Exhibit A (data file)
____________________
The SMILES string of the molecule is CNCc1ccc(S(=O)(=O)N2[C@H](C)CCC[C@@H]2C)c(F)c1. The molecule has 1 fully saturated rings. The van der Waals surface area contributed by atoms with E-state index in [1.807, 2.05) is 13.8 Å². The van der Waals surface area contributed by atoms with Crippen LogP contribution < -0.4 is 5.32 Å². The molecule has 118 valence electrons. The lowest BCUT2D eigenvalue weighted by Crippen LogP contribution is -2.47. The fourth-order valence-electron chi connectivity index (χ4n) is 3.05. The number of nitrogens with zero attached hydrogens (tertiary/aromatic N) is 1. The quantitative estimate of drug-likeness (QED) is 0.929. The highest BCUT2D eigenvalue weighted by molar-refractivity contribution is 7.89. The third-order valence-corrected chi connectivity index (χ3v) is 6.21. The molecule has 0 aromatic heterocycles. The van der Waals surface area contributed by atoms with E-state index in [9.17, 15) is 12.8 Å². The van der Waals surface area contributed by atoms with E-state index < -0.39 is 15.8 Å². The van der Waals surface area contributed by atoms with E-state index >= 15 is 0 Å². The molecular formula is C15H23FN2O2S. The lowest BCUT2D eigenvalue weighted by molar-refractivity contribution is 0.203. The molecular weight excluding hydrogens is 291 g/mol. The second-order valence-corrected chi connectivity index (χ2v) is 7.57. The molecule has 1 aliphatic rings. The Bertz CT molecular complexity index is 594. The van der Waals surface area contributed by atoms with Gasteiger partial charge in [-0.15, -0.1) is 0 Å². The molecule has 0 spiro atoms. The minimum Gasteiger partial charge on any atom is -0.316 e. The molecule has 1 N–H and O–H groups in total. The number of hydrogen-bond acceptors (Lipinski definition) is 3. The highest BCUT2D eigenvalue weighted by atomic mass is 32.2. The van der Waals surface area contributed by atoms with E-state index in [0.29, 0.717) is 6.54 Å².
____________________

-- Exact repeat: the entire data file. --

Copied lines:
The SMILES string of the molecule is CNCc1ccc(S(=O)(=O)N2[C@H](C)CCC[C@@H]2C)c(F)c1. The molecule has 1 fully saturated rings. The van der Waals surface area contributed by atoms with E-state index in [1.807, 2.05) is 13.8 Å². The van der Waals surface area contributed by atoms with Crippen LogP contribution < -0.4 is 5.32 Å². The molecule has 118 valence electrons. The lowest BCUT2D eigenvalue weighted by Crippen LogP contribution is -2.47. The fourth-order valence-electron chi connectivity index (χ4n) is 3.05. The number of nitrogens with zero attached hydrogens (tertiary/aromatic N) is 1. The quantitative estimate of drug-likeness (QED) is 0.929. The highest BCUT2D eigenvalue weighted by molar-refractivity contribution is 7.89. The third-order valence-corrected chi connectivity index (χ3v) is 6.21. The molecule has 0 aromatic heterocycles. The van der Waals surface area contributed by atoms with E-state index in [9.17, 15) is 12.8 Å². The van der Waals surface area contributed by atoms with E-state index < -0.39 is 15.8 Å². The van der Waals surface area contributed by atoms with E-state index >= 15 is 0 Å². The molecular formula is C15H23FN2O2S. The lowest BCUT2D eigenvalue weighted by molar-refractivity contribution is 0.203. The molecular weight excluding hydrogens is 291 g/mol. The second-order valence-corrected chi connectivity index (χ2v) is 7.57. The molecule has 1 aliphatic rings. The Bertz CT molecular complexity index is 594. The van der Waals surface area contributed by atoms with Gasteiger partial charge in [-0.15, -0.1) is 0 Å². The molecule has 0 spiro atoms. The minimum Gasteiger partial charge on any atom is -0.316 e. The molecule has 1 N–H and O–H groups in total. The number of hydrogen-bond acceptors (Lipinski definition) is 3. The highest BCUT2D eigenvalue weighted by atomic mass is 32.2. The van der Waals surface area contributed by atoms with E-state index in [0.29, 0.717) is 6.54 Å².